Classical Reissue Reviews
The Columbia BEETHOVEN Centennial Series, Vol. III = Symphony No. 5 in C Minor; Symphony No. 6 in F Major, “Pastoral” – Royal Philharmonic Orch./ Felix Weingartner – Pristine Audio
Published on December 11, 2013
The Columbia BEETHOVEN Centennial Series, Vol. III = Symphony No. 5 in C Minor, Op. 67; Symphony No. 6 in F Major, Op. 68 “Pastoral” – Royal Philharmonic Orch./ Felix Weingartner – Pristine Audio PASC 399, 60:52 [avail. in various formats from www.pristineclassical.com] ****:
Felix Weingartner (1863-1942) enjoys the repute as the first to record commercially the complete Beethoven nine symphonies. A pupil of Franz Liszt in Weimar, Weingartner honed a classical style – much in the literalist manner of Toscanini – that emphasized the composer and his score rather than the robust personality of the performer. An advocate of the recording process, Weingartner felt that records insured a “teaching method” by which future conductors could perfect their art. Weingartner was to have recorded Liszt’s Tasso in 1942 but illness and his death intervened.
Engineer and producer Mark Obert-Thorn extends his survey of the complete Beethoven cycle commissioned by British Columbia to celebrate the hundredth anniversary of Beethoven’s death in 1827. Only with the third volume of the projected cycle did Weingartner assume the helm, having been preceded by Henschel, Wood, Beecham, and Harty. Here, too, Weingartner had not been a first choice for the Fifth Symphony, the British producers’ having chosen Bruno Walter for electrical recording sessions in 1926. The Walter version never materialized, and Weingartner recorded the C Minor Symphony on 28-29 January 1927.
The most obvious aspect of the Fifth rendition remains its speed, even beyond the omission of the first movement repeat. The limits of the electrical recording process – restricted to four minutes per shellac side – accounts for much of the haste in this streamlined performance. Despite the manic drive of the Allegro con brio, one feels the athletic drama manages to remain intact. The Andante con moto (theme and variations) moves entirely too fast especially in upward scale passages – though the individual variants retain their shape and no small sense of color. The precision of orchestral intonation becomes even more remarkable to us, knowing that Obert-Thorn and colleague Andrew Rose work diligently to eliminate speed fluctuations and pitch instabilities to achieve the cleanliness of articulation the recording now projects. The Allegro (Scherzo) proceeds with dignity and ominous drama, followed by a robust playfulness that never loses the presence of the solid tympani before moving to the frenetic fugal section. The pizzicati that precede the fateful transition to the finale and the tympanic beats themselves under the pedal strings, quite articulate, herald a moving and headlong rush to the C Major triumph of work’s grand peroration. Listen to those RPO trumpets! Given the veritable whirlwind of Weingartner’s tempos, the playing must be granted full credit for its virtuoso execution.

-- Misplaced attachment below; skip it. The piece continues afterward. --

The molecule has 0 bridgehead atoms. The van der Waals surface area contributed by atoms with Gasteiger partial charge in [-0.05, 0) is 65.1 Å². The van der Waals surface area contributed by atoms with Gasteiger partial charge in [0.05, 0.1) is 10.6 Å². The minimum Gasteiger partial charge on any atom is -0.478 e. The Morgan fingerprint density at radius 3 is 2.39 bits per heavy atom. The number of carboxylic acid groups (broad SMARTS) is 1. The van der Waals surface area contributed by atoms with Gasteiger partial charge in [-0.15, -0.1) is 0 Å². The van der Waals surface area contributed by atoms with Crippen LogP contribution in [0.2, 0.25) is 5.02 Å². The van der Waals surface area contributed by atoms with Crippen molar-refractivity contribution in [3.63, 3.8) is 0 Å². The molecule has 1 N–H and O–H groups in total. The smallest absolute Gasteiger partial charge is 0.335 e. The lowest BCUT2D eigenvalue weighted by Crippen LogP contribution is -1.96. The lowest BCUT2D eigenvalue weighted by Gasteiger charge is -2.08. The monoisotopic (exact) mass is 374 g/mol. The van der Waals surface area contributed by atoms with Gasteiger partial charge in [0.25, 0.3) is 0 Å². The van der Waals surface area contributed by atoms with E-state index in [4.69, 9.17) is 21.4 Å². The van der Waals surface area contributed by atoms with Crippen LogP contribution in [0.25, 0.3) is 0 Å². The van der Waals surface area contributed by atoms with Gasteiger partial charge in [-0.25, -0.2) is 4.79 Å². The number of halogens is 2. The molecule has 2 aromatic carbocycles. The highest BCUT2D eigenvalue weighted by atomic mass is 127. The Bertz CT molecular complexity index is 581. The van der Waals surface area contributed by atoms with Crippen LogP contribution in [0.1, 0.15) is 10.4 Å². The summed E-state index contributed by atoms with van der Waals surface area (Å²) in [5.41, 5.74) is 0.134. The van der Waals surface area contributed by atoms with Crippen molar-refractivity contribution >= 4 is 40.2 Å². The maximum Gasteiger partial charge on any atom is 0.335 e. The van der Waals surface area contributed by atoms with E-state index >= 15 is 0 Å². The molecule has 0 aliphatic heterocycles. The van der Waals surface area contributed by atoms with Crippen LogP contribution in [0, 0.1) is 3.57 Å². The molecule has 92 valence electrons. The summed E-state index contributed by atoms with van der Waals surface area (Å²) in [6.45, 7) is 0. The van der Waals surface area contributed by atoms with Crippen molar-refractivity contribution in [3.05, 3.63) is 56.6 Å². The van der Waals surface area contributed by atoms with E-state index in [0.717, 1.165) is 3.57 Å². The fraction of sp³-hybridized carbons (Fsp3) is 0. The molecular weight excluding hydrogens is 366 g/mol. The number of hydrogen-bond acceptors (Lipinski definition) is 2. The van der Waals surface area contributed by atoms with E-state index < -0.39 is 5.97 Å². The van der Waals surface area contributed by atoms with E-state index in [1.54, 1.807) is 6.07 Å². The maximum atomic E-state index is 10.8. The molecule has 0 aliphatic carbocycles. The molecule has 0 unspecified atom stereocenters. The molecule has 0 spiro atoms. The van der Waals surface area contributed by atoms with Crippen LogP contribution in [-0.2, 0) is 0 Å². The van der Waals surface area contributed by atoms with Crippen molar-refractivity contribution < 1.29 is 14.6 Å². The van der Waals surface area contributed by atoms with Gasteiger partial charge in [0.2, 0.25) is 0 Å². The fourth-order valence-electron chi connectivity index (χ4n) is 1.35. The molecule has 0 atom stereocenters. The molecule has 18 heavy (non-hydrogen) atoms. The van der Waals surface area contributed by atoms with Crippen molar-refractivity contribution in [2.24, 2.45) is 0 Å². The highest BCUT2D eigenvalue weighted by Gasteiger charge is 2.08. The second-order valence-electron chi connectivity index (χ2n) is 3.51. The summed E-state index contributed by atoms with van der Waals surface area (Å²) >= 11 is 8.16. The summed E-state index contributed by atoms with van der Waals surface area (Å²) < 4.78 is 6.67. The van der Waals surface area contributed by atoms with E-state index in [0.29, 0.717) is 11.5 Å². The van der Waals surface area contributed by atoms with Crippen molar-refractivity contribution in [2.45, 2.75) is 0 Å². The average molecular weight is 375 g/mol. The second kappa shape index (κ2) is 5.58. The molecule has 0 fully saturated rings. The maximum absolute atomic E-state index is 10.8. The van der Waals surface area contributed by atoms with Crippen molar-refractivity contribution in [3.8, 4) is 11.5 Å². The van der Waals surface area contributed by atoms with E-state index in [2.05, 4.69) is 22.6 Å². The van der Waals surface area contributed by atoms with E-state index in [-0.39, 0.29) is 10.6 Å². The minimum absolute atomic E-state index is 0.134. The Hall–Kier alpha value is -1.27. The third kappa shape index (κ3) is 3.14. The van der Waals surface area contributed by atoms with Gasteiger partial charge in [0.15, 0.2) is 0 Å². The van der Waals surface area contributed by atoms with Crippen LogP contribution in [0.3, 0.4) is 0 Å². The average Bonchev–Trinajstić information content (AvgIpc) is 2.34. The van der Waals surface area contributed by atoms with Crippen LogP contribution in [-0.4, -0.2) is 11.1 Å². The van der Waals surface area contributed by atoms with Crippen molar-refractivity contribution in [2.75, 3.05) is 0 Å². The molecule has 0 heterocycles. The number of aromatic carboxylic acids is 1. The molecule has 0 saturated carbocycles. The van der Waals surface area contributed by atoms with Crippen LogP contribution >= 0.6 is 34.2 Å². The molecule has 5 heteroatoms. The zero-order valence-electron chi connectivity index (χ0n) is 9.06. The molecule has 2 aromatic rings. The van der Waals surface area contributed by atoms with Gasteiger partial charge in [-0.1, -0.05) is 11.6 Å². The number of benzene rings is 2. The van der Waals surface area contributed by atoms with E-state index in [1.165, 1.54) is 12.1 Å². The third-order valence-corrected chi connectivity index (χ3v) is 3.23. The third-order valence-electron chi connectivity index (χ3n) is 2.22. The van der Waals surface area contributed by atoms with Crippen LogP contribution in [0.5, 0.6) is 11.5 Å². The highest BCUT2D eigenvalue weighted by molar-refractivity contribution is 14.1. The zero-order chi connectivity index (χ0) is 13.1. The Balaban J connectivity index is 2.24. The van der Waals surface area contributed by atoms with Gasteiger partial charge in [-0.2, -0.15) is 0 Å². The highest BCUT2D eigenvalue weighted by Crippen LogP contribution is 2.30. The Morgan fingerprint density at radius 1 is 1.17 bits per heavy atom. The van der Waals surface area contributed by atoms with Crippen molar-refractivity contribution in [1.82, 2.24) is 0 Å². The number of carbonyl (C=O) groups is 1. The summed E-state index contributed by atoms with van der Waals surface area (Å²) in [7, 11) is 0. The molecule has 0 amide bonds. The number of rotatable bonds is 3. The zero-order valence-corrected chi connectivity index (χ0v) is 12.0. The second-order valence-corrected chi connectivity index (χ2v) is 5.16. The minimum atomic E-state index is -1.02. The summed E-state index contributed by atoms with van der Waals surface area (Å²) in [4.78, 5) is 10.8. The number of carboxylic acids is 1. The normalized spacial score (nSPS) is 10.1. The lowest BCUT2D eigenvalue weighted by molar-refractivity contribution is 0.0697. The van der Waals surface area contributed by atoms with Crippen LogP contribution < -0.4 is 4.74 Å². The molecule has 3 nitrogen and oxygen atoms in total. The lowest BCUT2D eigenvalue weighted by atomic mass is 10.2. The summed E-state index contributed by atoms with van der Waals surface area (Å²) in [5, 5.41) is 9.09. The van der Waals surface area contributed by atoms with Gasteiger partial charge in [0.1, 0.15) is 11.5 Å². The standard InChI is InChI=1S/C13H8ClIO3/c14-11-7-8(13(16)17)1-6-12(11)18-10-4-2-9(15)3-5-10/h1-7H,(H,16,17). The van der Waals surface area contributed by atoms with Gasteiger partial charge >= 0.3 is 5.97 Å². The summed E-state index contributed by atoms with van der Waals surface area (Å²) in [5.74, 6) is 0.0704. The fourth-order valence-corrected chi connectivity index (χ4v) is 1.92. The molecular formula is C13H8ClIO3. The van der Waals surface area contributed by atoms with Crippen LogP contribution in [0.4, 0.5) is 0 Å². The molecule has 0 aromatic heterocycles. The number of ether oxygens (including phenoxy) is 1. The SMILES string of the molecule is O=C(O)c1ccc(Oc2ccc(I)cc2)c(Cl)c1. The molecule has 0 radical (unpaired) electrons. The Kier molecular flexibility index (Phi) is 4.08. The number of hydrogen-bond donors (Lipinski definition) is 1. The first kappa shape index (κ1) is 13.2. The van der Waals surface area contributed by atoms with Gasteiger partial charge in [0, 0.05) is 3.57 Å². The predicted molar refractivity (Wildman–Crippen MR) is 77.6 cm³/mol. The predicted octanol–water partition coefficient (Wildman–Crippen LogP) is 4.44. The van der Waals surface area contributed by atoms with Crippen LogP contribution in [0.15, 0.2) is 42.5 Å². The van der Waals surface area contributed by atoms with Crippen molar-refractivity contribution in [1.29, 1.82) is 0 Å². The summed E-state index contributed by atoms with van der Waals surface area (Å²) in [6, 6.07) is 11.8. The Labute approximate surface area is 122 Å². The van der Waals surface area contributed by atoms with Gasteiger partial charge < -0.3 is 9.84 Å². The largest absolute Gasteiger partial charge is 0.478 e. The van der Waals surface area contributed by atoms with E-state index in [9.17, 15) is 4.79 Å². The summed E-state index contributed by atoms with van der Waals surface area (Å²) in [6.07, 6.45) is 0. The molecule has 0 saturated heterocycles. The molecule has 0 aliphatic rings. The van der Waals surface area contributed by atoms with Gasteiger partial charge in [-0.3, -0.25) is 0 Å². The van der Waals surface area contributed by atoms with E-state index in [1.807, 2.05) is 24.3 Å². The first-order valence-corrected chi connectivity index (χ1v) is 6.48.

Weingartner recorded the Pastoral Symphony 18-19 January 1927. With the fast tempos and the omission of all repeats, Weingartner manages to condense the performance into a 33-minute phenomenon, a feat rivaled later by Hermann Scherchen. The breathless first movement maintains a sense of frolic and brightly colored energy, but the breadth and panorama exist only as hints and allusions. Weingartner does insist that the drone bass lines, intrinsic to rusticity, command our attention. The strings and the woodwinds palpably project a degree of warmth despite the linearity of design. The 12/8 Andante molto mosso – the “Scene by the Brook” – betrays a slight tendency to portamento we do not detect in the Fifth Symphony. Perhaps Weingartner felt the designation of the music as a deliberate “expression of a feeling” warranted the sentimental effects. The leisurely, almost waltz-like, gait certainly proves tonic after so much rushed phrasing prior.
The humor and elastic energy of the third movement Allegro include wonderful interplay from flute, bassoon, and French horn, Breughel personified. The pity, the lack of repeats, intensified as we flee before the potent thunderstorm Berlioz once described as “the end of the world.” Almost dizzying, despite its age and frail sonics, the performance conveys numinous fear and awe. The easy transition to the hymn of praise announces a song Weingartner articulates with splendorous affection. The brass passages of the last movement become pre-eminent in a unique panoply of sound. The Pristine production process brings out the RPO’s bass fiddles and stunning homogeneity of sound with convincing power, a real tribute to the mighty effort the English Columbia personnel expended to produce a recorded testament for the ages.